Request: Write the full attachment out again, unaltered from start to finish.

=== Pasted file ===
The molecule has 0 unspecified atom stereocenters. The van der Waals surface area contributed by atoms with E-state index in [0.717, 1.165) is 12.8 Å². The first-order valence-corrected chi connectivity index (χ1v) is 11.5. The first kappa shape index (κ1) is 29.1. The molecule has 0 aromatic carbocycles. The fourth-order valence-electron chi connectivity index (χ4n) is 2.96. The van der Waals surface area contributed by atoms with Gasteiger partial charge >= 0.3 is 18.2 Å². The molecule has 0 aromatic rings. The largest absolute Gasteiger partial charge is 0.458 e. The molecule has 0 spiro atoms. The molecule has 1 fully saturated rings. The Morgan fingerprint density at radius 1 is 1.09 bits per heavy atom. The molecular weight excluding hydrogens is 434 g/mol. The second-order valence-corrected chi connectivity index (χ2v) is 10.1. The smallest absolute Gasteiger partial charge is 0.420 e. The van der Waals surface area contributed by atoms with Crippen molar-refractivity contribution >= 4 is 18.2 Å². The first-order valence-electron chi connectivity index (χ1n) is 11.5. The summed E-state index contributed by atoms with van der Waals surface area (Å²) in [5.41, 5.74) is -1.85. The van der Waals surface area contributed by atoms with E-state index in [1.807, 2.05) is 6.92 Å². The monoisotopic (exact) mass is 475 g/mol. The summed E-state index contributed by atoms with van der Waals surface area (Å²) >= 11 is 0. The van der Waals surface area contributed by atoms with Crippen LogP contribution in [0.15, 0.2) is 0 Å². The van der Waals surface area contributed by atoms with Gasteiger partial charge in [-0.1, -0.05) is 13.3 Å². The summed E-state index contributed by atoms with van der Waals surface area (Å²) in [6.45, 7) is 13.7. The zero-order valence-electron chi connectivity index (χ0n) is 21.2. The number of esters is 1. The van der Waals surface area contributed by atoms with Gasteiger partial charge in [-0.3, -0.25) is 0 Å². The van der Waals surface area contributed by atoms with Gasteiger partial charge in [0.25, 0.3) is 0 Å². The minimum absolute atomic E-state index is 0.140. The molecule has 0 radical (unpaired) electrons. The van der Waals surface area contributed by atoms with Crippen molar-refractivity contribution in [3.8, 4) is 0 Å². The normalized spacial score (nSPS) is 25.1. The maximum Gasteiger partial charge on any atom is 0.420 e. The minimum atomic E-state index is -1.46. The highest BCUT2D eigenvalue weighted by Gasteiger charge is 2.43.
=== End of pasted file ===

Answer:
The molecule has 0 unspecified atom stereocenters. The van der Waals surface area contributed by atoms with E-state index in [0.717, 1.165) is 12.8 Å². The first-order valence-corrected chi connectivity index (χ1v) is 11.5. The first kappa shape index (κ1) is 29.1. The molecule has 0 aromatic carbocycles. The fourth-order valence-electron chi connectivity index (χ4n) is 2.96. The van der Waals surface area contributed by atoms with Gasteiger partial charge >= 0.3 is 18.2 Å². The molecule has 0 aromatic rings. The largest absolute Gasteiger partial charge is 0.458 e. The molecule has 0 spiro atoms. The molecule has 1 fully saturated rings. The Morgan fingerprint density at radius 1 is 1.09 bits per heavy atom. The molecular weight excluding hydrogens is 434 g/mol. The second-order valence-corrected chi connectivity index (χ2v) is 10.1. The smallest absolute Gasteiger partial charge is 0.420 e. The van der Waals surface area contributed by atoms with Crippen molar-refractivity contribution >= 4 is 18.2 Å². The first-order valence-electron chi connectivity index (χ1n) is 11.5. The summed E-state index contributed by atoms with van der Waals surface area (Å²) in [5.41, 5.74) is -1.85. The van der Waals surface area contributed by atoms with E-state index in [1.807, 2.05) is 6.92 Å². The monoisotopic (exact) mass is 475 g/mol. The summed E-state index contributed by atoms with van der Waals surface area (Å²) >= 11 is 0. The van der Waals surface area contributed by atoms with Crippen LogP contribution in [0.15, 0.2) is 0 Å². The van der Waals surface area contributed by atoms with Gasteiger partial charge in [-0.1, -0.05) is 13.3 Å². The summed E-state index contributed by atoms with van der Waals surface area (Å²) in [6.45, 7) is 13.7. The zero-order valence-electron chi connectivity index (χ0n) is 21.2. The number of esters is 1. The van der Waals surface area contributed by atoms with Gasteiger partial charge in [-0.3, -0.25) is 0 Å². The van der Waals surface area contributed by atoms with Gasteiger partial charge in [0.25, 0.3) is 0 Å². The minimum absolute atomic E-state index is 0.140. The molecule has 0 radical (unpaired) electrons. The van der Waals surface area contributed by atoms with Crippen molar-refractivity contribution in [3.8, 4) is 0 Å². The normalized spacial score (nSPS) is 25.1. The maximum Gasteiger partial charge on any atom is 0.420 e. The minimum atomic E-state index is -1.46. The highest BCUT2D eigenvalue weighted by Gasteiger charge is 2.43.